To address the problem, financial institutions have opted for two vastly contrasting approaches. Either paper over the cracks with a growing number of manual processes, or bite the bullet, as UBS is doing. The world’s largest private bank announced in October last year that it will be spending US$ 1 billion on an IT overhaul to integrate its “historically fragmented infrastructure”.

Attack On Complexity

However, for those banks unable or unwilling to rip out and replace their existing sytems, there is a third way. The availability of highly innovative open source software offer banks the option of using middleware to declutter and integrate what they have.

Percipient’s data technology solutions, for example, enable banks to pull together all their data without the need for data duplication, enterprise data warehouses, an array of data transformation tools, or new processes and skills. These solutions are, at their core, an attack on the architectural complexity that banks have come to grudgingly accept.

Visible Order

As Marie Kondō points out, “Visible mess helps distract us from the true source of the disorder.” In the case of most banks, the true source of the disorder appears to be an IT infrastructure derived, rather than designed, to meet the huge demands placed on it by digitisation. There is now a real opportunity to turn this visible mess into visible order.

This article was a contribution to, and originally appeared in, finews.asia

Packing Real Punch Into Customer 360s

In marketing circles, the buzzphrase for the first quarter of 2017 was Customer Data Platform (CDP).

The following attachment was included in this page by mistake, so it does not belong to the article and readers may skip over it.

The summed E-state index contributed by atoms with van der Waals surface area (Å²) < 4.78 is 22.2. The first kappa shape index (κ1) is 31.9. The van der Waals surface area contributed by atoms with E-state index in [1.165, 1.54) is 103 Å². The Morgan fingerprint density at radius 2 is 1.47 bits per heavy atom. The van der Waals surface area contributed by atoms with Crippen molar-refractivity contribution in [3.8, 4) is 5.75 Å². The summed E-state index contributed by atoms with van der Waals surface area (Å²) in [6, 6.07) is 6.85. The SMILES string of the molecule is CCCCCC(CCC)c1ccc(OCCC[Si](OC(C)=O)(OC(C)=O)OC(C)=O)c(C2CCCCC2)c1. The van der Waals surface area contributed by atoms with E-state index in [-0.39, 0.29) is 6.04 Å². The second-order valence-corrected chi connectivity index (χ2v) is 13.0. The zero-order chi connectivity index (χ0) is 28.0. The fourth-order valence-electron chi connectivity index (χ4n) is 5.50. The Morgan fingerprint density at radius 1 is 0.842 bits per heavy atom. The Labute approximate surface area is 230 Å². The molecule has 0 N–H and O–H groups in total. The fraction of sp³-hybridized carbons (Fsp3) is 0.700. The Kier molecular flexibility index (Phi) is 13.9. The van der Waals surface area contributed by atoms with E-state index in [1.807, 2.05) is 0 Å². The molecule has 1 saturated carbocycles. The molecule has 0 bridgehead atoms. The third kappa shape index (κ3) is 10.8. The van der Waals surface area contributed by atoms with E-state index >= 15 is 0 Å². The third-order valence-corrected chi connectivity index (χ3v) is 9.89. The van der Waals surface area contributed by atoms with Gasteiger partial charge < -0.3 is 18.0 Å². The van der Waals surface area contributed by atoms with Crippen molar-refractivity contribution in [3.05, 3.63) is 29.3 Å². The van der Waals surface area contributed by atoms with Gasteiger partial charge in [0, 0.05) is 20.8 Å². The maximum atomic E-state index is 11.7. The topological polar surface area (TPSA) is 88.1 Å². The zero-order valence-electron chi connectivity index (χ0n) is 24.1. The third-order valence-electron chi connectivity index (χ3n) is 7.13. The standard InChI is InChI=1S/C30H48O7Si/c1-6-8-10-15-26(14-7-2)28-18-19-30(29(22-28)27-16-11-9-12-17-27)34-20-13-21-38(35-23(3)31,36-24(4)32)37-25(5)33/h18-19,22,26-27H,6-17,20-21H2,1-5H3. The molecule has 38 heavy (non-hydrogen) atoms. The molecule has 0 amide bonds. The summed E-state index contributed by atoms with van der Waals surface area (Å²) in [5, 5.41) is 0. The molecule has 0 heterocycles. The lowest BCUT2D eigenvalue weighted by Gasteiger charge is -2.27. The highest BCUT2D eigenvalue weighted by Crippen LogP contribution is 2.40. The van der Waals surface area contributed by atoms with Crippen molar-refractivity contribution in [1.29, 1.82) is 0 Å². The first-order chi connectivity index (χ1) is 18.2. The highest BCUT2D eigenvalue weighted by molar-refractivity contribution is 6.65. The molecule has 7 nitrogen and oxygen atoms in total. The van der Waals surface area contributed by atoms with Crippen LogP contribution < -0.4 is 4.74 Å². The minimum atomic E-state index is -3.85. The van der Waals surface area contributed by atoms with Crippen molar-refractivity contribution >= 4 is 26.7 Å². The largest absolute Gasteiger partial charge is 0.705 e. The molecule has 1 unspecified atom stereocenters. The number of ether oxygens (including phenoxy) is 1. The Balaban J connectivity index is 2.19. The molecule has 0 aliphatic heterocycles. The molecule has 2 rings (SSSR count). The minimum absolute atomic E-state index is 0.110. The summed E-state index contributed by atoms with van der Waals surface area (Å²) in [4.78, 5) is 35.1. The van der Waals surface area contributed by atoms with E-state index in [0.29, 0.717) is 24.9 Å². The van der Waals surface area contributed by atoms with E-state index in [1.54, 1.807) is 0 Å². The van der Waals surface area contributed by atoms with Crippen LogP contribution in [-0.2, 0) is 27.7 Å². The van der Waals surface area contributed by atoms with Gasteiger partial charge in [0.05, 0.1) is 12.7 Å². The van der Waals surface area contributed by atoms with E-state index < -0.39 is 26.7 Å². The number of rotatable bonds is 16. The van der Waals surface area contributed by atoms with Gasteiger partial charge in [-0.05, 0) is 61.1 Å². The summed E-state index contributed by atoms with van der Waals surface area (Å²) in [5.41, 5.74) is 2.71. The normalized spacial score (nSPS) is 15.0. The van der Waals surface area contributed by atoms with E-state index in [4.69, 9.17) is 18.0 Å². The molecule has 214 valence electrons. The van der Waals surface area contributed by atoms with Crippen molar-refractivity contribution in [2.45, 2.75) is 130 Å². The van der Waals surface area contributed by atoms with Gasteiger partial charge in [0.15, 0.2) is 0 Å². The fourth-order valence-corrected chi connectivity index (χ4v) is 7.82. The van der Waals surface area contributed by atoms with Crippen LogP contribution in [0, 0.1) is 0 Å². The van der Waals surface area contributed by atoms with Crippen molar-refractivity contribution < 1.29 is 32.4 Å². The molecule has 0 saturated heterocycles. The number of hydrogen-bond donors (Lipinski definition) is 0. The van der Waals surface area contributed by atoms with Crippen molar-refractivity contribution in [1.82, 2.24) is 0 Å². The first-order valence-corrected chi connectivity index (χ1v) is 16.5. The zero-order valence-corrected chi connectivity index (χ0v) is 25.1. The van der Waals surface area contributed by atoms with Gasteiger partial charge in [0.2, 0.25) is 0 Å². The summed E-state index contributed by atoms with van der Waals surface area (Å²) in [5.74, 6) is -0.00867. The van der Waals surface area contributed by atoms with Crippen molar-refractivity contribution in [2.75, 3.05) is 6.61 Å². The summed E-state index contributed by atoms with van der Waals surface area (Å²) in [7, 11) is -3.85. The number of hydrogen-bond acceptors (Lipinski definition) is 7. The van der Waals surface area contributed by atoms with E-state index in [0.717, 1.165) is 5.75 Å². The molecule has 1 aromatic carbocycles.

Although coined in 2013, it was Gartner’s decision in July 2016 to introduce this as a new industry category within its digital marketing “hype cycle” that has given the term real legs.

Un-holistic

To date, enterprises have relied on their CRM, channel or transaction systems to provide them with customer views. But these have been far from “holistic”, with the ambition to build a Customer 360 platform largely hampered by data silos and technology bottlenecks.

According to advocates, CDP platforms elevate UYC (Understand Your Customer) initiatives to a whole new level by unifying all customer data from marketing, sales and service channels into one database or interface. This is then made available to the entire organisation as an integrated view of each customer, rather than as an anonymised view of broad customer segments, as is the case with other data platforms.

Hence your platform isn’t a CDP unless it boasts the following features:

  • The ability to track a customer’s activity within an enterprise. This must apply to all touch points, regarding whether traditional or digital, and the when, what, how and why of every transaction.
  • The ability to plot the customers’ complete and personalised journey by piecing together data gathered from the customer’s devices, channels, and engagements. By so doing, enterprises are able to define the customer’s choices, experiences, and ultimately, sentiment.